Ghost the Musical

Katie Postotnik, left, and Steven Grant Douglas perform in "Ghost - The Musical." The show runs Tuesday through August 10 at the Segerstrom Center for the Arts. (Joan Marcus / September 13, 2013)

Dave Stewart has a suggestion for theatergoers heading to "Ghost The Musical" — pack Kleenex.

"The audience is left weeping," Stewart, the former Eurythmics musician who helped write the show's music, said Tuesday. "Lots of men weeping, going through the emotions."

Based on the 1990 drama starring Patrick Swayze and Demi Moore, the theatrical show is set in modern-day New York City, beginning with the scene of couple Sam and Molly walking back to their apartment one night after a romantic dinner. The two are mugged, leaving Sam dead on the street.

Sam, now a ghost caught between this world and the next, is unable to leave Molly, who he learns is in grave danger. With the help of a phony psychic, Sam tries to communicate with Molly in the hopes of saving her life.

Stewart, who along with singer Annie Lennox wrote and performed '80s and '90s hits including "Sweet Dreams" and "Here Comes the Rain Again," has produced albums and co-written songs for Stevie Nicks, Tom Petty, Bono, Mick Jagger, Katy Perry and Jon Bon Jovi. He was approached by producers to meet with Bruce Joel Rubin, the Academy Award-winning screenwriter of "Ghost," to collaborate on writing the music.

"When we met, we bonded fantastically," Stewart said in an interview. "We were inspired and felt creative, and we were on a mission, because I've heard collaborating on musicals can be complex."

The five-year project led to the show's opening in London in 2011 and its appearance on Broadway the next year. On July 29, it will arrive at the Segerstrom Center for the Arts and run through Aug. 10.

Stewart, who had never scored a musical before, was interested because he was intrigued by the book.

"Musicals take a long time because there are so many different stages," Stewart said. "It just becomes a complex Rubik's Cube and you have to stay with it."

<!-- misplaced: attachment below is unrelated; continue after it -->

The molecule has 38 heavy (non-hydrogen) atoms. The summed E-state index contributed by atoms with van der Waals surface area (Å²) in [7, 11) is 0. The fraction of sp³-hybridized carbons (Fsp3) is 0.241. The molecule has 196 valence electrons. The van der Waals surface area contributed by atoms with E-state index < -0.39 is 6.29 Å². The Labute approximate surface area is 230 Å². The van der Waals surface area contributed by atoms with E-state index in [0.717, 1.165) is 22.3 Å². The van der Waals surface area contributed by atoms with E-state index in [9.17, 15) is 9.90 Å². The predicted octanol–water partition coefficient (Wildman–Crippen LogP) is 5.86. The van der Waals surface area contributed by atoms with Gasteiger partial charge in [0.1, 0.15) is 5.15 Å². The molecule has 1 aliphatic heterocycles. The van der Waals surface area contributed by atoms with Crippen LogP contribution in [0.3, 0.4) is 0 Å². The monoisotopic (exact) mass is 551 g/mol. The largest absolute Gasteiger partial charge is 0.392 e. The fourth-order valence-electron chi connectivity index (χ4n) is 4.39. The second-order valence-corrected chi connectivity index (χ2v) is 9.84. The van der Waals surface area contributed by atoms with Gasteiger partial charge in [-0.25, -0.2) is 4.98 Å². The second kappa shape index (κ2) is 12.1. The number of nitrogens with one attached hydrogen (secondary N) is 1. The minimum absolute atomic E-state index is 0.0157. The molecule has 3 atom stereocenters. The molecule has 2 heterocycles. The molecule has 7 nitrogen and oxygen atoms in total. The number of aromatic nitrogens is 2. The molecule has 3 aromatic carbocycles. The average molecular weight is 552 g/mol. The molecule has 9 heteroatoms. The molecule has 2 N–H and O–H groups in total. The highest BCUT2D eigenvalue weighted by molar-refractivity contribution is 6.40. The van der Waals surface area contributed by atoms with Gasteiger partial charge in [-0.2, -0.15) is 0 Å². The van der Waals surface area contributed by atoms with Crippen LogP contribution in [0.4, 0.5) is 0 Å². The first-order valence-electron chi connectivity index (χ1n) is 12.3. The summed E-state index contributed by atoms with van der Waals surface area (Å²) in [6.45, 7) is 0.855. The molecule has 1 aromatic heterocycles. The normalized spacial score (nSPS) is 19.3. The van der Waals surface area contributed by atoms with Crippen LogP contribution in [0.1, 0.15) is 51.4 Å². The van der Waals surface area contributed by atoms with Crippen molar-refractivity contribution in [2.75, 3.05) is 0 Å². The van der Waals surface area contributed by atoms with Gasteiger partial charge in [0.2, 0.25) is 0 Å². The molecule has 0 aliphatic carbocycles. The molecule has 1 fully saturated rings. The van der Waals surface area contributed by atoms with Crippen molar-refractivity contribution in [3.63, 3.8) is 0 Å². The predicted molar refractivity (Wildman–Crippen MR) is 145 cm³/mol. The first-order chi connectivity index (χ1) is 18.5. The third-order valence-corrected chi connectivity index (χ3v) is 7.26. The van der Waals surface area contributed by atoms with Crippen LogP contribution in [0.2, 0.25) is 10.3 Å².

Rubin was another matter. When he was first approached about writing a musical based on his film, his answer was no.

"I couldn't see an upside to it," he said in a news release. "The film had a life, a reputation."

But after a meeting with producers years later, Rubin imagined embarking on a different angle.

"I thought that this might be an opportunity for me to explore the spiritual dimension of the story," he said. "When I use the word spiritual, what I mean is a cosmological view of the universe that doesn't begin with birth and end with death. And the producers were very open to that idea."

Rubin had to decide where the songs fit and what they should be. Because he had never written lyrics, he decided to take on the challenge and wound up with 20 potential songs.

Now the lyrics needed music.

Meetings were arranged with Stewart, who asked to bring along his friend Glen Ballard, a producer and songwriter who has worked with Alanis Morissette, Michael Jackson and Aerosmith. "We started talking, and the three of us had a remarkable synergy," Rubin said.

Said Ballard in the news release: "I think Bruce was both shocked and happily surprised that Dave and I dived into the deep end and started conjuring melodies out of his words. In no time, we probably had the DNA of two or three songs."

Only two of Rubin's songs remained in the show, but many of his phrases survived.

Stewart said he had the most fun working on psychic character Oda Mae Brown — a daunting task, since the collaborators realized they would have to compete with audience memories of Whoopi Goldberg's Academy Award-winning performance.

"Oda Mae is so important because she's a fun character, and you've got a sad story and you need some relief," Stewart said in the news release.